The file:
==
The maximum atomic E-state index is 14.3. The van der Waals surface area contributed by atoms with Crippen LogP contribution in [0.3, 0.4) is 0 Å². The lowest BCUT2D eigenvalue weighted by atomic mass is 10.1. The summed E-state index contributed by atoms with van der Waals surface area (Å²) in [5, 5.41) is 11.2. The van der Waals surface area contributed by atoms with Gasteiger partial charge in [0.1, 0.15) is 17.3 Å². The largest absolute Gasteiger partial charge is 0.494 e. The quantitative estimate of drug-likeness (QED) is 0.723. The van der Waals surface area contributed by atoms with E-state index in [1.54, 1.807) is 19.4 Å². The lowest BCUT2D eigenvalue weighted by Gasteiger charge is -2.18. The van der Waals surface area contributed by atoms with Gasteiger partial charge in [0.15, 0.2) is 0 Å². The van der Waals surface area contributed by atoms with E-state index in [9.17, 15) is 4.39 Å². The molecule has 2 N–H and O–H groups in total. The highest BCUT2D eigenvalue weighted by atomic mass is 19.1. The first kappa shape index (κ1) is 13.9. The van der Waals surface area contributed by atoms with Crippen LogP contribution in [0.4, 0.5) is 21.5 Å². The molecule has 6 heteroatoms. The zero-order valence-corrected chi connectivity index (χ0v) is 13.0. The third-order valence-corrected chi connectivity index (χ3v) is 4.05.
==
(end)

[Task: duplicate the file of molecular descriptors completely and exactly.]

The maximum atomic E-state index is 14.3. The van der Waals surface area contributed by atoms with Crippen LogP contribution in [0.3, 0.4) is 0 Å². The lowest BCUT2D eigenvalue weighted by atomic mass is 10.1. The summed E-state index contributed by atoms with van der Waals surface area (Å²) in [5, 5.41) is 11.2. The van der Waals surface area contributed by atoms with Gasteiger partial charge in [0.1, 0.15) is 17.3 Å². The largest absolute Gasteiger partial charge is 0.494 e. The quantitative estimate of drug-likeness (QED) is 0.723. The van der Waals surface area contributed by atoms with E-state index in [1.54, 1.807) is 19.4 Å². The lowest BCUT2D eigenvalue weighted by Gasteiger charge is -2.18. The van der Waals surface area contributed by atoms with Gasteiger partial charge in [0.15, 0.2) is 0 Å². The van der Waals surface area contributed by atoms with E-state index in [9.17, 15) is 4.39 Å². The molecule has 2 N–H and O–H groups in total. The highest BCUT2D eigenvalue weighted by atomic mass is 19.1. The first kappa shape index (κ1) is 13.9. The van der Waals surface area contributed by atoms with Crippen LogP contribution in [0.4, 0.5) is 21.5 Å². The molecule has 6 heteroatoms. The zero-order valence-corrected chi connectivity index (χ0v) is 13.0. The third-order valence-corrected chi connectivity index (χ3v) is 4.05.